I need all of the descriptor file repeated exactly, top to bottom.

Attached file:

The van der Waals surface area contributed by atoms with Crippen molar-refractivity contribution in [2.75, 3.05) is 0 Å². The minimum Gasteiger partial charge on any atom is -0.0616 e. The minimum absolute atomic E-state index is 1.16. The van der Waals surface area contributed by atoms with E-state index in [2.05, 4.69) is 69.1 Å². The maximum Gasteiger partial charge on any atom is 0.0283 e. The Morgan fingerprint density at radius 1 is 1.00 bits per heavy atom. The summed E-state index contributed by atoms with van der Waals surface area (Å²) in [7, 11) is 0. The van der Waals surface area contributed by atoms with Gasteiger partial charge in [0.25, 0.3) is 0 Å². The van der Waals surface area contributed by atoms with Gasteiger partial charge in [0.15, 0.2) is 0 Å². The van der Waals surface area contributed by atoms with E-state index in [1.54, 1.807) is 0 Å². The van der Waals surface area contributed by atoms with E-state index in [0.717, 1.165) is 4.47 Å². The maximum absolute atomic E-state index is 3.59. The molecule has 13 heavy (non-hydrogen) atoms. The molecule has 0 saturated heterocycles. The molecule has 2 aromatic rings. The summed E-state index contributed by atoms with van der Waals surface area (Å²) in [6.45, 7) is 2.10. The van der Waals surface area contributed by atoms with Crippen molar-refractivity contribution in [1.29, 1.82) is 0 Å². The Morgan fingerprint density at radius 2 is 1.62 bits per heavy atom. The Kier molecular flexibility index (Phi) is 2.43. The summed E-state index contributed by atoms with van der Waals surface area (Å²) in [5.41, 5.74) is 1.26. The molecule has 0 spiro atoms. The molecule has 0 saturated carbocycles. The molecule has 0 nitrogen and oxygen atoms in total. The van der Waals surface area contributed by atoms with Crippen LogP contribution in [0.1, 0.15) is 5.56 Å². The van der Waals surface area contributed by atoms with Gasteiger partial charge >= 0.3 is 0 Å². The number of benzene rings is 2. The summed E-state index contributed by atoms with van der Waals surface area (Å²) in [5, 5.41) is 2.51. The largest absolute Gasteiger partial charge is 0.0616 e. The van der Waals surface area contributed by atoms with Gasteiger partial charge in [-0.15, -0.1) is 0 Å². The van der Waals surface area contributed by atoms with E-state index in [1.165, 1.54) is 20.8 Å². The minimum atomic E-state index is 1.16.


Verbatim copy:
The van der Waals surface area contributed by atoms with Crippen molar-refractivity contribution in [2.75, 3.05) is 0 Å². The minimum Gasteiger partial charge on any atom is -0.0616 e. The minimum absolute atomic E-state index is 1.16. The van der Waals surface area contributed by atoms with E-state index in [2.05, 4.69) is 69.1 Å². The maximum Gasteiger partial charge on any atom is 0.0283 e. The Morgan fingerprint density at radius 1 is 1.00 bits per heavy atom. The summed E-state index contributed by atoms with van der Waals surface area (Å²) in [7, 11) is 0. The van der Waals surface area contributed by atoms with Gasteiger partial charge in [0.25, 0.3) is 0 Å². The van der Waals surface area contributed by atoms with Gasteiger partial charge in [0.15, 0.2) is 0 Å². The van der Waals surface area contributed by atoms with E-state index in [1.54, 1.807) is 0 Å². The van der Waals surface area contributed by atoms with E-state index in [0.717, 1.165) is 4.47 Å². The maximum absolute atomic E-state index is 3.59. The molecule has 13 heavy (non-hydrogen) atoms. The molecule has 0 saturated heterocycles. The molecule has 2 aromatic rings. The summed E-state index contributed by atoms with van der Waals surface area (Å²) in [6.45, 7) is 2.10. The van der Waals surface area contributed by atoms with Crippen molar-refractivity contribution in [1.29, 1.82) is 0 Å². The Morgan fingerprint density at radius 2 is 1.62 bits per heavy atom. The Kier molecular flexibility index (Phi) is 2.43. The summed E-state index contributed by atoms with van der Waals surface area (Å²) in [5.41, 5.74) is 1.26. The molecule has 0 spiro atoms. The molecule has 0 saturated carbocycles. The molecule has 0 nitrogen and oxygen atoms in total. The van der Waals surface area contributed by atoms with Crippen LogP contribution in [0.1, 0.15) is 5.56 Å². The van der Waals surface area contributed by atoms with Gasteiger partial charge >= 0.3 is 0 Å². The number of benzene rings is 2. The summed E-state index contributed by atoms with van der Waals surface area (Å²) in [5, 5.41) is 2.51. The largest absolute Gasteiger partial charge is 0.0616 e. The van der Waals surface area contributed by atoms with Gasteiger partial charge in [-0.15, -0.1) is 0 Å². The van der Waals surface area contributed by atoms with E-state index in [1.165, 1.54) is 20.8 Å². The minimum atomic E-state index is 1.16.